How hard is it to set the service tag on a Dell motherboard?

Dell is a weird, weird place. A little while ago we had a server with a bad motherboard, one of the 5-volt lines was out of whack. No big deal, we’d just get a replacement part and swap it out (getting a Dell technician into Globalswitch datacentre is more hassle than it’s worth).

Our datacentre monkeytechnician replaced the motherboard without incident, but they did notice that there was now no service tag attached to the motherboard. This isn’t a problem, but it means the DRAC card can’t report its identity properly. We asked Dell for advice on writing the service tag to the new hardware, and they promised to send through details.

That evening we received two emails from two different Dell support staff, each with very different instructions on how to get the job done. Odd to say the least, but here goes.

Charlie attached a little utility called ASSET to the email. They’d decided it needed to be zipped up and password-protected (“the password is dell“). We soon understood why: inside was a little 10KiB .COM binary that a corporate virus scanner would probably flag as malicious. Understandable, but what are we going to do with a DOS executable?

First decompress the file to a bootable USB flashdrive. The utility must boot to DOS to make this work.

No. No no no no no, no. We are not going to scrounge up a DOS boot environment and schedule more downtime for the server. There has to be a better way.

Let’s try Arun’s method.

  1. Please download the Dell OMSA LiveCD and Users Guide from the following locations
  2. Once the ISO is loaded and you are in the GUI, launch a Terminal Session and cd to /root
  3. Then you can execute ./serviceTag -set 'servicetag'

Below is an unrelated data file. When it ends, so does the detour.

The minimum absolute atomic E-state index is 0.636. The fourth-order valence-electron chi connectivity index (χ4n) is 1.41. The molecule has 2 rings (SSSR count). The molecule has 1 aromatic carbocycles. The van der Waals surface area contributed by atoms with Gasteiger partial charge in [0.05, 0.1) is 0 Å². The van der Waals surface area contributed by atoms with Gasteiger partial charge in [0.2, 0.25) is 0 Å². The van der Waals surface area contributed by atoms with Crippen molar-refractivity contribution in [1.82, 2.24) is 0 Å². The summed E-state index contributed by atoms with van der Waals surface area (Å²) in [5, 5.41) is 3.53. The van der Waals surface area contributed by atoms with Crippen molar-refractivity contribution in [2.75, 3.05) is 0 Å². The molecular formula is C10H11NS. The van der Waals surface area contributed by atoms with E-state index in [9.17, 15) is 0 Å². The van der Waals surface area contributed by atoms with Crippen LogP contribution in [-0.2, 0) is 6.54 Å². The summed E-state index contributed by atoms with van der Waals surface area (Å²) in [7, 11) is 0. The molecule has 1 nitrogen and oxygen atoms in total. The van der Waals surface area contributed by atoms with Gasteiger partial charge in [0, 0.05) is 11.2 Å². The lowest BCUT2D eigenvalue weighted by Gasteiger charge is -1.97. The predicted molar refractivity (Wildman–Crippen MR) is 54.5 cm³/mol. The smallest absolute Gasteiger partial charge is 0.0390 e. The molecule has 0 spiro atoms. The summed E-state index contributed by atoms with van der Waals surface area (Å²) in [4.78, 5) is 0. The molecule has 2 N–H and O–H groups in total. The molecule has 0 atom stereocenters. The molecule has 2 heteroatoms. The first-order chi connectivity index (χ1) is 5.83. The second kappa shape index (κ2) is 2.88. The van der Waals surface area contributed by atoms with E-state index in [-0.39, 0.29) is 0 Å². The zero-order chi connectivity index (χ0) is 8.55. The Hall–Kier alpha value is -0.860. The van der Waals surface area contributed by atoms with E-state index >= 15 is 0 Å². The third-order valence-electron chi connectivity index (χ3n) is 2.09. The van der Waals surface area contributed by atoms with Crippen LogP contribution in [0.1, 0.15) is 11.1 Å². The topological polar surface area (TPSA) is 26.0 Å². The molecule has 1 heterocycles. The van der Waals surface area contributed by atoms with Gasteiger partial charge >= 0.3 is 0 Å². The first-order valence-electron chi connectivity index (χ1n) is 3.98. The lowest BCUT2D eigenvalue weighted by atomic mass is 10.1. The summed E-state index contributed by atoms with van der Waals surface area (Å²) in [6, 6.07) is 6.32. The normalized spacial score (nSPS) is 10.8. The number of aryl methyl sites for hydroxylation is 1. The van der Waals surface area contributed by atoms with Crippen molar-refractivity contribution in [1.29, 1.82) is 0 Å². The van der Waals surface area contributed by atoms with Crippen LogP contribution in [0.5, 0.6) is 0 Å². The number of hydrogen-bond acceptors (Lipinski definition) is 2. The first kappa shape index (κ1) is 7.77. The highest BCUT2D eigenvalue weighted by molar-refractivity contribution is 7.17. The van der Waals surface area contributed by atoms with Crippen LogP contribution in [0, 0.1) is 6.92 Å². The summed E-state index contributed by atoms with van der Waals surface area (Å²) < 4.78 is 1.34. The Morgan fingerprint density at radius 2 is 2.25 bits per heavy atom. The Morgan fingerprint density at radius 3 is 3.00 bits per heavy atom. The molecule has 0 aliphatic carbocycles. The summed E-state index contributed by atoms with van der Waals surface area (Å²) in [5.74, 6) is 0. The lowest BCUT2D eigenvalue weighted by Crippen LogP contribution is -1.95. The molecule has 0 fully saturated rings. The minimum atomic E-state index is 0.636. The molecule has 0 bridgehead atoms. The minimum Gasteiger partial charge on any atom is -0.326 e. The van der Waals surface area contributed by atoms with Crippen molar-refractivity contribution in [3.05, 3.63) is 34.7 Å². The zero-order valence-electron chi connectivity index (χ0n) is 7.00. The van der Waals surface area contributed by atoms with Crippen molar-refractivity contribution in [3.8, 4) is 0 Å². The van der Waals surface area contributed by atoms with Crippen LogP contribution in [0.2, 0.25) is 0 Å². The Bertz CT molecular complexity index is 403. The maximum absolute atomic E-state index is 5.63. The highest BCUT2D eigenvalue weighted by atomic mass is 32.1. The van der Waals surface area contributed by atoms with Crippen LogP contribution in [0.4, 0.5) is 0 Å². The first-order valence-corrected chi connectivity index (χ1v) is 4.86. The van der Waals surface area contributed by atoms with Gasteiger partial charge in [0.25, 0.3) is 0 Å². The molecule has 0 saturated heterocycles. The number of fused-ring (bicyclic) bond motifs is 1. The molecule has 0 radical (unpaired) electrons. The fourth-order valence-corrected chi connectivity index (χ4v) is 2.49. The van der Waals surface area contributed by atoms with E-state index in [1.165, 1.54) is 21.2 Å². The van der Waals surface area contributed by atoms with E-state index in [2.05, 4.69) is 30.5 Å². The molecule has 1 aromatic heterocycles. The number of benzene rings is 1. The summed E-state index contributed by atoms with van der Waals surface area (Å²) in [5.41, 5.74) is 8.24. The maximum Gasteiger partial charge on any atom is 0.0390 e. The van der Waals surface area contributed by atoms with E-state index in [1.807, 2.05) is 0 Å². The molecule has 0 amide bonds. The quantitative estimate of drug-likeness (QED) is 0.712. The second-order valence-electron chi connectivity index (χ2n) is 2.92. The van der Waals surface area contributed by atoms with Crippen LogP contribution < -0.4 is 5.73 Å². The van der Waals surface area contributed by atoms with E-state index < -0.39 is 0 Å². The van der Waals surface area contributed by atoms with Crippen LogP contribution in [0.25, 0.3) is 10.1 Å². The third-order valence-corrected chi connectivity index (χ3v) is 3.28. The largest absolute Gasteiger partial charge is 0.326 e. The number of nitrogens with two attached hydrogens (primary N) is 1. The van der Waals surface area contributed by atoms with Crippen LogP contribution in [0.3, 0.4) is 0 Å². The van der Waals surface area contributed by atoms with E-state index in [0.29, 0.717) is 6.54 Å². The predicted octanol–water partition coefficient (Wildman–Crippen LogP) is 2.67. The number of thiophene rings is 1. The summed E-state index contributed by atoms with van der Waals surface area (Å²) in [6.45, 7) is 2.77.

Hang on, hang on, this is just an Ubuntu live CD with a bunch of Dell tools! And we’re still not going to take the server down so we can run some simple tool binaries. *sigh* At least we can extract the tools and call them directly, but it would’ve been nice if they just said so. Seriously, we would’ve even downloaded some arbitrary Java jarfile and run that if you asked us to. Instead, we’re supposed to download a 650MiB ISO, burn that to CD, then boot the disc to get at some utility that’s probably 20KiB in size.

That’s silly, we had a better idea: We loop-mounted the ISO and managed to unpack the fiddly SquashFS image that refused to directly mount on our workstation. A little poking around got us the serviceTag utility.

Now that we’ve got the utility, let’s see what its dependencies are once it’s out of the live CD environment:

[email protected]:~# ldd serviceTag =>  (0xf773f000) => not found => /usr/lib32/ (0xf7635000) => /lib32/ (0xf760b000) => /usr/lib32/ (0xf75ed000) => /lib32/ (0xf7473000)
     /lib/ (0xf7740000)

It looks like we’re missing libsmbios, what’s that? Google says, “The SMBIOS Specification addresses how motherboard and system vendors present management information about their products in a standard format by extending the BIOS interface on x86 architecture systems.” That almost sounds like a standard tool.

We dutifully installed the package for libsmbios and decided to try it out on a laptop to make sure it wouldn’t try to reboot the server or anything weird.

[email protected]:~# ./serviceTag
Existing Service Tag: LRBWGTZ

WTF, this is a Lenovo laptop! We returned to the oracle and begged for mercy, “Oh Great and Wise Googles, we implore you, what is the dealy-hoo with this serviceTag utility?”

It turns out that serviceTag is in fact a standard tool. It’s even packaged for Debian, and Redhat under a different name. You can install it for yourself and see your service tag on any piece of hardware.

To be fair, we can totally appreciate that Dell needs standardised solutions to customers’ problems, but the fact that neither of the suggestions were suitable for a live system is mindboggling, neither Windows nor Linux. That’s not how you maintain an SLA. Anchor is very proud of the fact that all our support staff are technical people, we just wish we could see that everywhere.